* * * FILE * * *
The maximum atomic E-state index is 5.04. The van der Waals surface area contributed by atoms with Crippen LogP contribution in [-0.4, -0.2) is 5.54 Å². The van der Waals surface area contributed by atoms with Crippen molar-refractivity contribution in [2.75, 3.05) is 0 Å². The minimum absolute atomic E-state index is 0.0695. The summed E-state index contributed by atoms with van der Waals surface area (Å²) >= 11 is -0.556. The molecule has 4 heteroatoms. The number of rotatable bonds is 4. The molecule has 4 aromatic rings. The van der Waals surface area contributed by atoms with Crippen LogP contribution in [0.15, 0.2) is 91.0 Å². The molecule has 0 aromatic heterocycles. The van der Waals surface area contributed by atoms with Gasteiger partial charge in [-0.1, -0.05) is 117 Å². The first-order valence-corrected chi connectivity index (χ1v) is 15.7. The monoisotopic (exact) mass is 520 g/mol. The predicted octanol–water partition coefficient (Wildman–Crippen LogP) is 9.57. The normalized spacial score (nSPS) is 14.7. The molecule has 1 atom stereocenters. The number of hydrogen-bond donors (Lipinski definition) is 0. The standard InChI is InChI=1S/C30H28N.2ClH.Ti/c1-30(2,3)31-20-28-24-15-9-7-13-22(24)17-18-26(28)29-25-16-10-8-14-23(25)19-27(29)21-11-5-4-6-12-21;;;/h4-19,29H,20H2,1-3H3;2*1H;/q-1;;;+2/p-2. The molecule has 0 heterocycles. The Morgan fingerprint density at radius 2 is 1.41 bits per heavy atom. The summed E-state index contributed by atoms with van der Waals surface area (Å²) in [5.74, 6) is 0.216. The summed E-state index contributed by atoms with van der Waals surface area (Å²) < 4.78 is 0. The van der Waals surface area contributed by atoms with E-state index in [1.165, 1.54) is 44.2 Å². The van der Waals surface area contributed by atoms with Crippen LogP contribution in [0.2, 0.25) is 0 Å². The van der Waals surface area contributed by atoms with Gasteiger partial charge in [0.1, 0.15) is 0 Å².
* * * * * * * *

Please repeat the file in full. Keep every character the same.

The maximum atomic E-state index is 5.04. The van der Waals surface area contributed by atoms with Crippen LogP contribution in [-0.4, -0.2) is 5.54 Å². The van der Waals surface area contributed by atoms with Crippen molar-refractivity contribution in [2.75, 3.05) is 0 Å². The minimum absolute atomic E-state index is 0.0695. The summed E-state index contributed by atoms with van der Waals surface area (Å²) >= 11 is -0.556. The molecule has 4 heteroatoms. The number of rotatable bonds is 4. The molecule has 4 aromatic rings. The van der Waals surface area contributed by atoms with Crippen LogP contribution in [0.15, 0.2) is 91.0 Å². The molecule has 0 aromatic heterocycles. The van der Waals surface area contributed by atoms with Gasteiger partial charge in [-0.1, -0.05) is 117 Å². The first-order valence-corrected chi connectivity index (χ1v) is 15.7. The monoisotopic (exact) mass is 520 g/mol. The predicted octanol–water partition coefficient (Wildman–Crippen LogP) is 9.57. The normalized spacial score (nSPS) is 14.7. The molecule has 1 atom stereocenters. The number of hydrogen-bond donors (Lipinski definition) is 0. The standard InChI is InChI=1S/C30H28N.2ClH.Ti/c1-30(2,3)31-20-28-24-15-9-7-13-22(24)17-18-26(28)29-25-16-10-8-14-23(25)19-27(29)21-11-5-4-6-12-21;;;/h4-19,29H,20H2,1-3H3;2*1H;/q-1;;;+2/p-2. The molecule has 0 heterocycles. The Morgan fingerprint density at radius 2 is 1.41 bits per heavy atom. The summed E-state index contributed by atoms with van der Waals surface area (Å²) in [5.74, 6) is 0.216. The summed E-state index contributed by atoms with van der Waals surface area (Å²) < 4.78 is 0. The van der Waals surface area contributed by atoms with E-state index in [1.165, 1.54) is 44.2 Å². The van der Waals surface area contributed by atoms with Crippen LogP contribution in [0.2, 0.25) is 0 Å². The van der Waals surface area contributed by atoms with Gasteiger partial charge in [0.1, 0.15) is 0 Å².